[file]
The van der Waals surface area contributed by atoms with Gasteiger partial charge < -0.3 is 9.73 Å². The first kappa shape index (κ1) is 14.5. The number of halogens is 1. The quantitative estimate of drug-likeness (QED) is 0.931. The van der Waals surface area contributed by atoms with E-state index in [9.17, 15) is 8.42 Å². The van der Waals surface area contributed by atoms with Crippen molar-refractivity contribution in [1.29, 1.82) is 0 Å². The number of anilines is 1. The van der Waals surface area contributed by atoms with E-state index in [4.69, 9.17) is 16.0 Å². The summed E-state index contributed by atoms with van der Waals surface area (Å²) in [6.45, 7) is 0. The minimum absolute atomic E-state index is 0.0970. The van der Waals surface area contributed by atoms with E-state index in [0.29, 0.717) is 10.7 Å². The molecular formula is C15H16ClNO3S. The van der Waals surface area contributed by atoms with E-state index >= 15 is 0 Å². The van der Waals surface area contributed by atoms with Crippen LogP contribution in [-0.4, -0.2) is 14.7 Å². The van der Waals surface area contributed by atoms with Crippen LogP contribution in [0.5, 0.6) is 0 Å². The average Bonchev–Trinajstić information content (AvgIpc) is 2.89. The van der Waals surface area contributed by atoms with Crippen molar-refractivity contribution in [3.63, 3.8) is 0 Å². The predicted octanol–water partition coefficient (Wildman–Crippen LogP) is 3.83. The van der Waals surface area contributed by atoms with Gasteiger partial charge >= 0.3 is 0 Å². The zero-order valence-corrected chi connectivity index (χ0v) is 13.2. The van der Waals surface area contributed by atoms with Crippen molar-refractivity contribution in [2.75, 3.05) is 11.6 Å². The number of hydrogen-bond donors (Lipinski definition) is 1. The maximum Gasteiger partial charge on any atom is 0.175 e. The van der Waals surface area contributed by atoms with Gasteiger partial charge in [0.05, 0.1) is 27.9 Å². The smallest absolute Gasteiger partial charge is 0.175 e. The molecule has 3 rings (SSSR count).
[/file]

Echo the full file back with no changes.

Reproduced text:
The van der Waals surface area contributed by atoms with Gasteiger partial charge < -0.3 is 9.73 Å². The first kappa shape index (κ1) is 14.5. The number of halogens is 1. The quantitative estimate of drug-likeness (QED) is 0.931. The van der Waals surface area contributed by atoms with E-state index in [9.17, 15) is 8.42 Å². The van der Waals surface area contributed by atoms with Crippen molar-refractivity contribution in [1.29, 1.82) is 0 Å². The number of anilines is 1. The van der Waals surface area contributed by atoms with E-state index in [4.69, 9.17) is 16.0 Å². The summed E-state index contributed by atoms with van der Waals surface area (Å²) in [6.45, 7) is 0. The minimum absolute atomic E-state index is 0.0970. The van der Waals surface area contributed by atoms with E-state index in [0.29, 0.717) is 10.7 Å². The molecular formula is C15H16ClNO3S. The van der Waals surface area contributed by atoms with E-state index >= 15 is 0 Å². The van der Waals surface area contributed by atoms with Crippen LogP contribution in [-0.4, -0.2) is 14.7 Å². The van der Waals surface area contributed by atoms with Crippen LogP contribution in [0.5, 0.6) is 0 Å². The average Bonchev–Trinajstić information content (AvgIpc) is 2.89. The van der Waals surface area contributed by atoms with Crippen molar-refractivity contribution in [3.63, 3.8) is 0 Å². The predicted octanol–water partition coefficient (Wildman–Crippen LogP) is 3.83. The van der Waals surface area contributed by atoms with Gasteiger partial charge >= 0.3 is 0 Å². The zero-order valence-corrected chi connectivity index (χ0v) is 13.2. The van der Waals surface area contributed by atoms with Crippen molar-refractivity contribution in [2.75, 3.05) is 11.6 Å². The number of hydrogen-bond donors (Lipinski definition) is 1. The maximum Gasteiger partial charge on any atom is 0.175 e. The van der Waals surface area contributed by atoms with Gasteiger partial charge in [0.05, 0.1) is 27.9 Å². The smallest absolute Gasteiger partial charge is 0.175 e. The molecule has 3 rings (SSSR count).